Due Diligence

Workplace Health and Safety

The workplace is where we spend one third of our lives. Work is intricately woven into every aspect of daily living. And self-preservation in the workplace – physical, mental, emotional and spiritual, can change everything about it for the better.

This requires an effort – adopting a behavioural mindset that safety precautions reward us with the guarantee of a tomorrow.

According to the Association of Workers’ Compensation Boards of Canada (AWCBC), this country had close to one thousand workplace fatalities in 2017, up significantly from the previous year. The construction industry remains at the forefront in this regard, for both personal injuries and fatalities.

Employers have a huge role to play in reducing workplace injuries not only in the construction industry, but any industry. The undisputed truth remains that major workplace injuries can be avoided with due diligence and foresight.

Recognizing hazards
The employee has an important role to play in reducing the risk of workplace injuries, or worse. Perhaps most important is the recognition of workplace and job hazards. Recognition is empowerment, enabling an employee to identify potential risks and consequently, enabling control, or better yet, elimination of such risks.

So how is this achieved? Along with recognition, a workplace analysis has to become part of the process. An analysis that brings an assessment of the physical environment, familiarity with the procedures and processes that are part of individual job tasks, and leads to the creation and observation of both a daily checklist of potential hazards that need to be dealt with, and identification of areas for improvement.

Potential workplace hazards come in many forms – falls, slipping and tripping; strains through lifting, pulling or pushing; injuries by unguarded moving equipment; eye or breathing hazards; electrical hazards; and so many others, largely dependent on job tasks.

An active role
It is essential, then, that an employee becomes fully aware of all employer safety procedures and protocols by receiving the appropriate safety training, and hence taking appropriate action, at all times. And if it’s deemed that an assigned task is unsafe, that the worker takes an active role by reporting an issue an injury can occur, rather than after.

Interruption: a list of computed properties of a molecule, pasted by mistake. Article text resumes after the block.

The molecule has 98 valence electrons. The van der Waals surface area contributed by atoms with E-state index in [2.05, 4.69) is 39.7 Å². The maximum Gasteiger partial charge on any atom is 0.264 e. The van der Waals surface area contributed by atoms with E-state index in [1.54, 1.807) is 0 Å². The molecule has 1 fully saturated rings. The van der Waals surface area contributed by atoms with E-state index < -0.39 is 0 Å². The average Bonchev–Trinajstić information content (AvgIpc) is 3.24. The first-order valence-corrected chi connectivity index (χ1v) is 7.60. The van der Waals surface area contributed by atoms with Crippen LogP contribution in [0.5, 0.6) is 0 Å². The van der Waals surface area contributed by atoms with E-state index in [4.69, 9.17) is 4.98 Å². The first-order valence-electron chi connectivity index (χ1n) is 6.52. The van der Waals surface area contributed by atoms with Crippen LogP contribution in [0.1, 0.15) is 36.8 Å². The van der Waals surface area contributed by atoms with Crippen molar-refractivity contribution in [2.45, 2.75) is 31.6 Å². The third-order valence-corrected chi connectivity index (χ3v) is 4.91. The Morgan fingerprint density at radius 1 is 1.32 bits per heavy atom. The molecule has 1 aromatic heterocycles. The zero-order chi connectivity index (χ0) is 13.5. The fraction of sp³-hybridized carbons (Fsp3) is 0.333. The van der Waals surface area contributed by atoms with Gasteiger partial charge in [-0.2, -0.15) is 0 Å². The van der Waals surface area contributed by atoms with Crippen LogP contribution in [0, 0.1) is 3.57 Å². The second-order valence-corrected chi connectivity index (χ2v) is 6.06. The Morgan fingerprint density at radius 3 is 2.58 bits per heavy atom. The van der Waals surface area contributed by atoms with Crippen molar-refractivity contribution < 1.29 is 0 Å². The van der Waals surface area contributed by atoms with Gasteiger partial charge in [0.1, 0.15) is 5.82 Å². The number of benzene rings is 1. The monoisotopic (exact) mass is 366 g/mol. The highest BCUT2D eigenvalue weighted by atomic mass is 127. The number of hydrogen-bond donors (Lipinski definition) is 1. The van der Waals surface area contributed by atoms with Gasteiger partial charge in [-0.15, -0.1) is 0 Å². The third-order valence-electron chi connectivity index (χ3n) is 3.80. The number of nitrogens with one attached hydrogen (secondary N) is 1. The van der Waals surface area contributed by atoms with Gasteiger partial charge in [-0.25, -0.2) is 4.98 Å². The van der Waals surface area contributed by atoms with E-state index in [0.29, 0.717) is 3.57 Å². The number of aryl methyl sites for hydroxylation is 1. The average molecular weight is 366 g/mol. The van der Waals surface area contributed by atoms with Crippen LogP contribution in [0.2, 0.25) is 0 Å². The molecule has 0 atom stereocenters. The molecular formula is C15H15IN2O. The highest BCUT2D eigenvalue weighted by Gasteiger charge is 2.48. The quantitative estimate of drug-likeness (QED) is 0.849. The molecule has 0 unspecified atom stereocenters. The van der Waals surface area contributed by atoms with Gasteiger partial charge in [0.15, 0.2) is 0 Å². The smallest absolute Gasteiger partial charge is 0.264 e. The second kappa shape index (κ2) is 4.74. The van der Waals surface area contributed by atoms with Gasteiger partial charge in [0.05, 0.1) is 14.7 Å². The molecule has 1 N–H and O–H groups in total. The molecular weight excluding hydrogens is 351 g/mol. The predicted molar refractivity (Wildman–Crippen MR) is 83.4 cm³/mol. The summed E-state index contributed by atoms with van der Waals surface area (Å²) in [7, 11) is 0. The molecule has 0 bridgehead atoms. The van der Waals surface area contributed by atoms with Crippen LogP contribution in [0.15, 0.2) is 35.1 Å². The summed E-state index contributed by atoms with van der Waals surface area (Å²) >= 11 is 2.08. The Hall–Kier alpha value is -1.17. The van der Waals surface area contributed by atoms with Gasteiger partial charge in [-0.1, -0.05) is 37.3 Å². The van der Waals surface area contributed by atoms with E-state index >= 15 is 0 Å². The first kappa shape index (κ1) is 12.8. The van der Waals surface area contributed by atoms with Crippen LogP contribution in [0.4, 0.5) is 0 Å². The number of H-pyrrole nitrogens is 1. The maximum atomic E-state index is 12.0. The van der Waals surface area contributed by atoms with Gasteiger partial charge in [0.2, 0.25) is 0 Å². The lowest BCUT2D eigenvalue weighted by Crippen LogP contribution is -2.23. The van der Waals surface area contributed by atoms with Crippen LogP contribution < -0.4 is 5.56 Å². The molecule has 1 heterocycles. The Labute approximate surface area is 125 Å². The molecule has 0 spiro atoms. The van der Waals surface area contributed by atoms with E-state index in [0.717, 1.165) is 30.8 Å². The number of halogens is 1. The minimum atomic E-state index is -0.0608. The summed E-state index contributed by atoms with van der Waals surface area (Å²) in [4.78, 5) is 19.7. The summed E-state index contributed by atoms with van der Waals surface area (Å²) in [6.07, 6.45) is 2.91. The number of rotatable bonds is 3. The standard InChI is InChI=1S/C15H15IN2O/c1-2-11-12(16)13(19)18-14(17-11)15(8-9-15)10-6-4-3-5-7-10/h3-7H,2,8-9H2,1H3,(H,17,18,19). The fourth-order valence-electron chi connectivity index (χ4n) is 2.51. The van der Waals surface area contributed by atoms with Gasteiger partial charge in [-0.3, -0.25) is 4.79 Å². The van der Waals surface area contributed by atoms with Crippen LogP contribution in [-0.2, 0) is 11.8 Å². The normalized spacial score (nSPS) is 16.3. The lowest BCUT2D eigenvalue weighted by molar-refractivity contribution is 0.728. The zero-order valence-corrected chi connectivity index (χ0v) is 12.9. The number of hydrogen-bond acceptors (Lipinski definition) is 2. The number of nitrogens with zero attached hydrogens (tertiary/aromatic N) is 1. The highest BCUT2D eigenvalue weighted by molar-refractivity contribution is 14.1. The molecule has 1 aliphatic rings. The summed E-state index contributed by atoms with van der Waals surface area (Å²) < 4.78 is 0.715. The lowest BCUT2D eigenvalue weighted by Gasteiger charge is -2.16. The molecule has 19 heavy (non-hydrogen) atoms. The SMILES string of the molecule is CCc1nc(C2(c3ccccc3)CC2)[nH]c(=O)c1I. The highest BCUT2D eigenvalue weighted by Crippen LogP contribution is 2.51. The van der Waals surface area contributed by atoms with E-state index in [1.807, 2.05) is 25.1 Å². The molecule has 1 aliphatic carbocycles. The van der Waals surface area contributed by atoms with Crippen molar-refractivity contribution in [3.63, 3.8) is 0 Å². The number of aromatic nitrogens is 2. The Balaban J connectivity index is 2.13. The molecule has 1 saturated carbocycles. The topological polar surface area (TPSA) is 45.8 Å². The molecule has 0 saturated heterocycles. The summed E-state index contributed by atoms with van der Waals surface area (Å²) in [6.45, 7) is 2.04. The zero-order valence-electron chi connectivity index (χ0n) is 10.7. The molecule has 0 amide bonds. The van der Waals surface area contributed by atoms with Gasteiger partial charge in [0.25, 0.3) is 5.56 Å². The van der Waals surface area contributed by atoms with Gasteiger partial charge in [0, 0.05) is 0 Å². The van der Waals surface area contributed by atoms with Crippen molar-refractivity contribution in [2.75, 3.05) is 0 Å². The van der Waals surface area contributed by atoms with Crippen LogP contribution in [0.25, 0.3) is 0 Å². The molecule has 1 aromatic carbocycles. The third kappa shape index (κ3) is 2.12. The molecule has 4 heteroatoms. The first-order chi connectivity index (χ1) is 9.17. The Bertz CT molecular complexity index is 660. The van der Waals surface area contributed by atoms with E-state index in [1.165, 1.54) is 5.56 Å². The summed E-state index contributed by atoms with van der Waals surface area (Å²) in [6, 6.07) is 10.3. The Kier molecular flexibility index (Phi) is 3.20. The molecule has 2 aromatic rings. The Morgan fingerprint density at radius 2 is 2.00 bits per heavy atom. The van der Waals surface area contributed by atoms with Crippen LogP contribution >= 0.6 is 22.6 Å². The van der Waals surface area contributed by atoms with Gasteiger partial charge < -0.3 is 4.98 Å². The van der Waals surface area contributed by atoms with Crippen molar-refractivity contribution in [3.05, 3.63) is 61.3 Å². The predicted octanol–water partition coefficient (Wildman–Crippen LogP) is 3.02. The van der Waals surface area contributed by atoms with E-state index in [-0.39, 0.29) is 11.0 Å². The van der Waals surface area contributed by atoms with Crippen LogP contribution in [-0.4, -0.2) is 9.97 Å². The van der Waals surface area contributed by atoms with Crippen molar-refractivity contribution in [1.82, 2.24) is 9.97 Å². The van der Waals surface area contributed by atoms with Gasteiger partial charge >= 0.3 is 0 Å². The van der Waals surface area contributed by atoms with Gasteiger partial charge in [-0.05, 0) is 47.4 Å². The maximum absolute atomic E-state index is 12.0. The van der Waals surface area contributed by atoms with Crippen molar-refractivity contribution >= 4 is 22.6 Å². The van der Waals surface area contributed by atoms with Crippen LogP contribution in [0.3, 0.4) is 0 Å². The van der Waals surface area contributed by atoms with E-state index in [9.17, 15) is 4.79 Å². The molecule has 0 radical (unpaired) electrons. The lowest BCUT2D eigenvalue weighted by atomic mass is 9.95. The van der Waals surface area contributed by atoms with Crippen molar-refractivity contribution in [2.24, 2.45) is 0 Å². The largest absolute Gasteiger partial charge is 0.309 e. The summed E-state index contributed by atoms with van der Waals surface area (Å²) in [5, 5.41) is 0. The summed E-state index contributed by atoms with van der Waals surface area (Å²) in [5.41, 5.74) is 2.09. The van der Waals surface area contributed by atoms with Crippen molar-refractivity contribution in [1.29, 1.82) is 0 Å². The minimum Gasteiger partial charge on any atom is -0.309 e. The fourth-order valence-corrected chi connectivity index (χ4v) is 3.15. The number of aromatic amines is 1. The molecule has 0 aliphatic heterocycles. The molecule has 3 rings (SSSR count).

There are a number of self-management precautions that an employee can and should adopt to establish a safe and healthy work environment, particularly in the construction industry, which is deemed high-risk, not least for work-related stress and anxiety.

According to the Journal of Occupational and Environmental Medicine, mental distress in construction workers is sixteen percent higher than in the general public, largely attributable to the relatively high element of risk and thus workplace injuries and accompanying trauma.

This distress may be the result of the constant pressure and demands of the industry, such as tight deadlines and having to push body and spirit to extremes while managing the constantly shifting complexities of a project, for example.

Corrective action
Such stress, with its oftentimes associated burnout, can rear its ugly head at any time, bringing with it states of fatigue, irritability, insomnia and lack of concentration, which can result in an increased risk of bad judgment and distraction, opening the doors to injury. It’s important to recognize the symptoms of stress at the outset, and take appropriate corrective action.

Corrective solutions are many, and include getting more restful sleep – the amount of which will of course vary between individuals – engaging in regular cardiovascular exercise, mindfulness meditation – a technique which does takes time to master, but has proven results – and helpful therapies such as massage therapy, all of which can provide stress relief benefits.